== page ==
Guest View: Lawmakers should look at financing courts
Not long before the economy collapsed in 2008, California's courts raised many fees and fines to pay for a far-reaching program of courthouse construction. The plan was not for new judicial palaces or unnecessary luxury, but for replacing buildings that were designed with a 1950s population in mind and constructed with equally outdated techniques that now jeopardize the safety of jurors, litigants and everyone else who uses them. The state's budget distress put most of the program on hold as money from those higher fines and fees, which were imposed on a public also feeling the financial hard times, was diverted to pay for basic operations after court funding was slashed.
The diversion was necessary. All state operations had to be deeply cut during the crisis, including the courts. But now that voter-approved temporary tax increases and a gradually improving economy and housing market have slowed the cuts, the courts must be given at least a little room to breathe.
Gov. Jerry Brown's proposed budget provides some good news: The governor backed off plans to confiscate the minimal reserve funds that trial courts had saved to ensure that they remained solvent even amid continuing fiscal emergencies. Still, his budget does take an additional $200 million from the court system, which will force it to close courthouses, cut services, increase more fees and continue to delay courthouse construction. In Los Angeles County, that would mean further retrenchment from a modern court system that serves its people and a return to an outdated system with impossibly long freeway treks to, for example, obtain domestic violence restraining orders or even to appear before a judge in a small claims or landlord-tenant dispute. It would mean that instead of safe, user-oriented facilities located near today's population centers, the public — already paying higher fines and fees for updated buildings — must continue to struggle with postwar-era courthouses offering reduced service hours and diminished assistance.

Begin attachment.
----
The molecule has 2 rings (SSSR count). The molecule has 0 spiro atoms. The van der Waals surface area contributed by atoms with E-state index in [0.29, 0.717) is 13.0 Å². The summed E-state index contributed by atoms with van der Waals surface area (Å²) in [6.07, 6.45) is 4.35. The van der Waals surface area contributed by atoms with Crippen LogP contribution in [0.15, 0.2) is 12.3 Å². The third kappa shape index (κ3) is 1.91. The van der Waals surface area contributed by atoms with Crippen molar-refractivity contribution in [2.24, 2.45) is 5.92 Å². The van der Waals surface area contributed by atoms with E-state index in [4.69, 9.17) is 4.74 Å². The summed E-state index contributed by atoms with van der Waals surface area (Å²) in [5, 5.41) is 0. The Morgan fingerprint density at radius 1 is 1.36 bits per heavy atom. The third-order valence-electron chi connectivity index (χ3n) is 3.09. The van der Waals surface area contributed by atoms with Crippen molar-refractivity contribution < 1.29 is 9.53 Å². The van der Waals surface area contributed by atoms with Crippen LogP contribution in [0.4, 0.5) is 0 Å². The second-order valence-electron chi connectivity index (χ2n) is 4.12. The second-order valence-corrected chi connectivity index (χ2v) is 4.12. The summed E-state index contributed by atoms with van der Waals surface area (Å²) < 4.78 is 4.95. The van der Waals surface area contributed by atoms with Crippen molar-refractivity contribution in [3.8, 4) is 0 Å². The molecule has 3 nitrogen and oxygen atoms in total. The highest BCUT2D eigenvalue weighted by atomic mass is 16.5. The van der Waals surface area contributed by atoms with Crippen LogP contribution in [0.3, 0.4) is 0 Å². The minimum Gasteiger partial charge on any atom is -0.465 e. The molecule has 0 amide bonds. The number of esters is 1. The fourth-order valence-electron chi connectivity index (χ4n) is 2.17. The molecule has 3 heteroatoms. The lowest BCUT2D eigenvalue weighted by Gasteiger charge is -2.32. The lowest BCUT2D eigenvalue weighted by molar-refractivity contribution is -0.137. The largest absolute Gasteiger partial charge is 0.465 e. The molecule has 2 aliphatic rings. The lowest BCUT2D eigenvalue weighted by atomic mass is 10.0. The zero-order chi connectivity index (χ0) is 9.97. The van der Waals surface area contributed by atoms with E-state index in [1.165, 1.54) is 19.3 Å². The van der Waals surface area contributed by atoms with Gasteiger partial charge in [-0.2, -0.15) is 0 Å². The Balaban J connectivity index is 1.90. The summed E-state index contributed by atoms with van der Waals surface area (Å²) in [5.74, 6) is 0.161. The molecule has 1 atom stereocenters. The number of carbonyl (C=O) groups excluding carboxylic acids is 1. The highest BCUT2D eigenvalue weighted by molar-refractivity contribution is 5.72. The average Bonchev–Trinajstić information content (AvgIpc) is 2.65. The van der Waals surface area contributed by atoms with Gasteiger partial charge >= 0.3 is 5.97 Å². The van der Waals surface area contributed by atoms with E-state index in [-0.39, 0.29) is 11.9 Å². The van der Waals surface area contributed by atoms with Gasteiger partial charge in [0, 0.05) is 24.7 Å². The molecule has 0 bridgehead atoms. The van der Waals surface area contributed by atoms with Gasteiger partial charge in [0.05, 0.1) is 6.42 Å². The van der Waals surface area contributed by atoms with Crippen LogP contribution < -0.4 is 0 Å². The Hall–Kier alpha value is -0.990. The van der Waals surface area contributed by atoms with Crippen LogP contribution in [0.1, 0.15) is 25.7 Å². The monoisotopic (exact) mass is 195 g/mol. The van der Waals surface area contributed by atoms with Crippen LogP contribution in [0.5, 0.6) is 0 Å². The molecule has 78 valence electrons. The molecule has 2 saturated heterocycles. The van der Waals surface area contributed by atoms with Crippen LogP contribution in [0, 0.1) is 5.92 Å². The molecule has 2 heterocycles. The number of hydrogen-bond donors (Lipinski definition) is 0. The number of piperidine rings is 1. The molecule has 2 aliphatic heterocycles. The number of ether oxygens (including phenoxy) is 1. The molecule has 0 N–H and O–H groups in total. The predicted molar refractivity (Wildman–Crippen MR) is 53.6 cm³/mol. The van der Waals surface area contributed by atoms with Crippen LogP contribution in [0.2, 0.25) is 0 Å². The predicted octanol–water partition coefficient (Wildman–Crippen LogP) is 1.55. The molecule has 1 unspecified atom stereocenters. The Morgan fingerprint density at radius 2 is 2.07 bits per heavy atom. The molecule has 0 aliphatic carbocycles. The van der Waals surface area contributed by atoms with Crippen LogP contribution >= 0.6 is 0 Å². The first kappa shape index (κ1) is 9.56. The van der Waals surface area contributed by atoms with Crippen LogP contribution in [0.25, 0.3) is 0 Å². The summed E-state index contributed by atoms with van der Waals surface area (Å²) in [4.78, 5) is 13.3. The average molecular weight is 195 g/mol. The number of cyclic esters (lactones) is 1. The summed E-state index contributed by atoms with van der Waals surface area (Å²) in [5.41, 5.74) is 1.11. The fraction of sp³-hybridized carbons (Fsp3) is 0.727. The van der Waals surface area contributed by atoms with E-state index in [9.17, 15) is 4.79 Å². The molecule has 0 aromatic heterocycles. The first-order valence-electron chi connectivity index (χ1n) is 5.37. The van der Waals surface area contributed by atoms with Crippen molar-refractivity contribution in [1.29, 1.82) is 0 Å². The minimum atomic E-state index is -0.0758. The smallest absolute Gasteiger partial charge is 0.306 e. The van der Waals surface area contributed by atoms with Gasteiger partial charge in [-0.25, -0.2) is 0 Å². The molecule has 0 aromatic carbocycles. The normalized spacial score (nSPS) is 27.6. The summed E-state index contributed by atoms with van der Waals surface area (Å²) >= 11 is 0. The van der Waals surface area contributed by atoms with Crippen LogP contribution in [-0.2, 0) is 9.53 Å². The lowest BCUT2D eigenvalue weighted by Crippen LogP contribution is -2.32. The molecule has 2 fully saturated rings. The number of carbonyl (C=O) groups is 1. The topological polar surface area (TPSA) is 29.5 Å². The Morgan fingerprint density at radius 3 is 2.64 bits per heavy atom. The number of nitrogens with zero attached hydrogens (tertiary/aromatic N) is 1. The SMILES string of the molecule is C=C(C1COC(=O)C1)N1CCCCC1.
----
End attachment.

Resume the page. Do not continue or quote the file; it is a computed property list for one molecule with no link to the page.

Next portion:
Of course, every program that was cut over the last five years is getting in line to have its funding restored. Or rather, they're jockeying for position at the front of the line. But Proposition 30, the tax hikes that voters approved in November, doesn't provide funding for restoring previous cuts. California's new supposed good budget times simply mean that for most programs there won't be additional cuts. But for courts, the slashing continues.
Courts are not just another program. They are a coequal branch of government, quite obviously essential to the delivery of justice, but essential as well to a developing economy and a civil society that can resolve disputes fairly and efficiently. The Legislature should keep that in mind as it makes adjustments to Brown's proposed budget.